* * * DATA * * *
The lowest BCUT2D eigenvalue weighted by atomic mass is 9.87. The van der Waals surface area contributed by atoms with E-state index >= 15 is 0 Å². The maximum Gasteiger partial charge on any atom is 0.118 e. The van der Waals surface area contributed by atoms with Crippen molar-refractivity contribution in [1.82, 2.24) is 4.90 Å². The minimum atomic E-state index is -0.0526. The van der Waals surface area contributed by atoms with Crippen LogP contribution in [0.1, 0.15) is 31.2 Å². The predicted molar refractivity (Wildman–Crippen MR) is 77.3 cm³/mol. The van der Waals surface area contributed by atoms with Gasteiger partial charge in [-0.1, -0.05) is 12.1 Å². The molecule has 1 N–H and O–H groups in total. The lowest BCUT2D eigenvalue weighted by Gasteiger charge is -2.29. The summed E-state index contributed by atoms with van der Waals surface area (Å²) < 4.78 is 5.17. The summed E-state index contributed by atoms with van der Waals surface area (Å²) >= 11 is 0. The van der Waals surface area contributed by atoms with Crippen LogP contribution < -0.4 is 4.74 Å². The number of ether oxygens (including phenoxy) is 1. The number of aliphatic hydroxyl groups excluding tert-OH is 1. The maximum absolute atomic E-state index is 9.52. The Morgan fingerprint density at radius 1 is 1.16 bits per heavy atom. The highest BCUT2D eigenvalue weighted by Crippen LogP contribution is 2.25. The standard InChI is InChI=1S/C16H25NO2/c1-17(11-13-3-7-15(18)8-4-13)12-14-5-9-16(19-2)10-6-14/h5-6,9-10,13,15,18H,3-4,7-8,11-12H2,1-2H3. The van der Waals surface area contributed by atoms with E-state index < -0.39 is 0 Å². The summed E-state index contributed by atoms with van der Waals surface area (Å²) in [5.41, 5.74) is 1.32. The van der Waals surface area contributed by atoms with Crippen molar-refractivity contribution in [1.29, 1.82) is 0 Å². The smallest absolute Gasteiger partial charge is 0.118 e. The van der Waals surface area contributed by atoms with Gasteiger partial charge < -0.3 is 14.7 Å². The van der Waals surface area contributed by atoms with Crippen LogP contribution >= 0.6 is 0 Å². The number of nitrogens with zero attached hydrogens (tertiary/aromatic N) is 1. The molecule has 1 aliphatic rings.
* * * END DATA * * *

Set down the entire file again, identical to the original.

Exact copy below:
The lowest BCUT2D eigenvalue weighted by atomic mass is 9.87. The van der Waals surface area contributed by atoms with E-state index >= 15 is 0 Å². The maximum Gasteiger partial charge on any atom is 0.118 e. The van der Waals surface area contributed by atoms with Crippen molar-refractivity contribution in [1.82, 2.24) is 4.90 Å². The minimum atomic E-state index is -0.0526. The van der Waals surface area contributed by atoms with Crippen LogP contribution in [0.1, 0.15) is 31.2 Å². The predicted molar refractivity (Wildman–Crippen MR) is 77.3 cm³/mol. The van der Waals surface area contributed by atoms with Gasteiger partial charge in [-0.1, -0.05) is 12.1 Å². The molecule has 1 N–H and O–H groups in total. The lowest BCUT2D eigenvalue weighted by Gasteiger charge is -2.29. The summed E-state index contributed by atoms with van der Waals surface area (Å²) < 4.78 is 5.17. The summed E-state index contributed by atoms with van der Waals surface area (Å²) >= 11 is 0. The van der Waals surface area contributed by atoms with Crippen LogP contribution < -0.4 is 4.74 Å². The number of ether oxygens (including phenoxy) is 1. The number of aliphatic hydroxyl groups excluding tert-OH is 1. The maximum absolute atomic E-state index is 9.52. The Morgan fingerprint density at radius 1 is 1.16 bits per heavy atom. The highest BCUT2D eigenvalue weighted by Crippen LogP contribution is 2.25. The standard InChI is InChI=1S/C16H25NO2/c1-17(11-13-3-7-15(18)8-4-13)12-14-5-9-16(19-2)10-6-14/h5-6,9-10,13,15,18H,3-4,7-8,11-12H2,1-2H3. The van der Waals surface area contributed by atoms with E-state index < -0.39 is 0 Å². The summed E-state index contributed by atoms with van der Waals surface area (Å²) in [5.41, 5.74) is 1.32. The van der Waals surface area contributed by atoms with Crippen molar-refractivity contribution in [1.29, 1.82) is 0 Å². The smallest absolute Gasteiger partial charge is 0.118 e. The van der Waals surface area contributed by atoms with Gasteiger partial charge < -0.3 is 14.7 Å². The van der Waals surface area contributed by atoms with Crippen LogP contribution >= 0.6 is 0 Å². The number of nitrogens with zero attached hydrogens (tertiary/aromatic N) is 1. The molecule has 1 aliphatic rings.